Home / Day: March 16, 2013
Sri Ajay Maken at Hawkers Joint Action Committee meeting
January 24th, 2013
The Minister meets Walmart CEO
Here is the official statement by Govt of India:
“Mr Doug McMillon, CEO Walmart International met Union Commerce Industry and Textiles Minster Shri Anand Sharma at Davos today and conveyed that Walmart is `excited about India’ and they are studying the conditions before making the final announcement.
Shri Sharma said that India’s Policy on FDI in Multi Brand retail has finality and they need not be unduly concerned about any policy reversal. Shri Sharma also asked them to send request for clarification, if any, in the written form to his Ministry. All necessary clarity will be provided, assured Shri Sharma.”
Swedish furniture manufacturer IKEA is the latest retail store set to expand into India. The government wants to attract much-needed infrastructure – while many shop owners fear for their livelihood.
Praveen Khandelwal’s hardware store in Delhi employs some 15 people. But soon, the shop owner fears, they might all lose their jobs – and with it, their livelihood.”International companies will grab the entire retail trade,” Khandelwal told DW. He is afraid that there will be no room for small-scale retailers like him. “Foreign companies will rule India!”
For a long time, India had very restrictive rules on Foreign Direct Investment (FDI). But in the last couple of years, restrictions have been loosened. In June, 2012, the government made some changes to its policies, allowing foreign retailers to operate with less restrictions in the country.
This, according to Gareth Price, a Senior Research Fellow at the British think-tank Chatham House, was aimed at building up much-needed infrastructure in particular in the agricultural sector. “India’s supply chain management is very poor. A lot of food is wasted before it even reaches the shops,” Gareth told DW. India, he added, lacked the resources to improve its infrastructure – the reason the ruling Congress Party decided to open the country to foreign investment.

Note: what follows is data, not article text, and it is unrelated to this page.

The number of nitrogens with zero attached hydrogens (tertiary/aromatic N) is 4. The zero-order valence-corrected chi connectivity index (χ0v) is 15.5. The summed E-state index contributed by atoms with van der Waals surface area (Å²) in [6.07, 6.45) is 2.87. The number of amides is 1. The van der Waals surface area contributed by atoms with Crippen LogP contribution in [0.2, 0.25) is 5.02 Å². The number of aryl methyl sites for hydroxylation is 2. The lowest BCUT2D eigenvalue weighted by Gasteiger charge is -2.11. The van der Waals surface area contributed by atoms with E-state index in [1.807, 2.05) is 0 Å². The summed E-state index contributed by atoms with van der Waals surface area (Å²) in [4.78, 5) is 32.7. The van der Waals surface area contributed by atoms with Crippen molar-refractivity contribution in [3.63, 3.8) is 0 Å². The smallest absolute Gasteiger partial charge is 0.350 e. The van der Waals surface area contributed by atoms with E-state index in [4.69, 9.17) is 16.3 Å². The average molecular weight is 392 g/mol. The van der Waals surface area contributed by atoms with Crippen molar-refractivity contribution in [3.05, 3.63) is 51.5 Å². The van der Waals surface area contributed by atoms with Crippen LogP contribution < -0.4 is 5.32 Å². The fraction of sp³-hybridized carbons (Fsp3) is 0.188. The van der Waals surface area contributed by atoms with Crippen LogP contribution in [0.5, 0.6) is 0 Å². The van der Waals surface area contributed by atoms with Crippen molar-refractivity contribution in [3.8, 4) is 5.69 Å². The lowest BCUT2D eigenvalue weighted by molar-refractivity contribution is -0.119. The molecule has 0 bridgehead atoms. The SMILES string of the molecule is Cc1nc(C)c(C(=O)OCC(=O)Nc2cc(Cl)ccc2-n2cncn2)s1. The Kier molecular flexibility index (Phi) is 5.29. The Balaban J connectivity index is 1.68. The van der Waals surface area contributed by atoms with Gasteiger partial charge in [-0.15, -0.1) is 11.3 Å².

Several foreign companies, including Wal-Mart, were quick to set up shop following the liberalization.
Highly divisive policies
In November, the government went even further, allowing for full ownership of local subsidiaries by foreign companies. Previously, foreign ownership had been limited to 51 percent.
Furniture manufacturer IKEA is the latest international retailer set to expand into India. On Tuesday, January 22, an Indian Commerce Ministry official said that the Investment Board had approved the Swedish company’s 1.9-billion-dollar investment proposal. IKEA announced it planned to open 25 stores in India over the next 15 to 20 years. The Cabinet, however, has yet to approve the bill and some Members of Parliament have already voiced their opposition. The opposition BJP party said that it would reverse the decision after the next elections, Price from Chatham House said.
The issue of foreign investment is highly divisive. Many Indians, Price said, fear that hundreds of thousands of jobs might be lost in the retail sector, one of the biggest employers in India.
“They will spread”
Dharmendra Kumar is one of them. “We’re not so concerned about IKEA,” the social activist with India FDI Watch, told DW. “They only make furniture, they won’t have much impact.” But he is concerned that while so far only a minority of India’s states have passed the FDI laws, others may soon follow suit. “And once they get here, they will spread.”
It was only a matter of time, he added, before foreign companies would start to have an impact on supply chains, dictate prices and force small- and medium-sized producers out of business.
With a little help from abroad
Amita Arora Puri from the All India Artisans and Craftworkers Association takes a less bleak view: IKEA with its “unmatched funds and global expertise” could help local artisans and traders to improve their designs, product quality and production abilities,” Puri told DW.
“The domestic private sector is looking for intellectual property of how foreign firms are doing things,” Price agrees. He added that, given India’s red tape and often excessive bureaucracy, foreign companies might find it hard to operate in India, letting the domestic sector take over. “That would seem a perfectly plausible outcome in the retail sector.”
Or, in one Twitter users’ laconic words: “50 percent of Ikea’s sales in India will be to furniture manufacturers who want to steal their designs.”
But Price doesn’t think that many foreign companies will commit themselves to India just yet, given the political opposition to the liberalization move. After all, he told DW, the opening was “reversible.”
Shop owner Praveen Khandelwal, for one, isn’t planning to wait and see. He wants to take his fear to the streets. “We’re working on a campaign against the foreign retailers,” he told DW, referring to a group of shop owners and retailers. “Just wait.”
(iii) Any other matter relevant or incidental to the above.
January 15th, 2013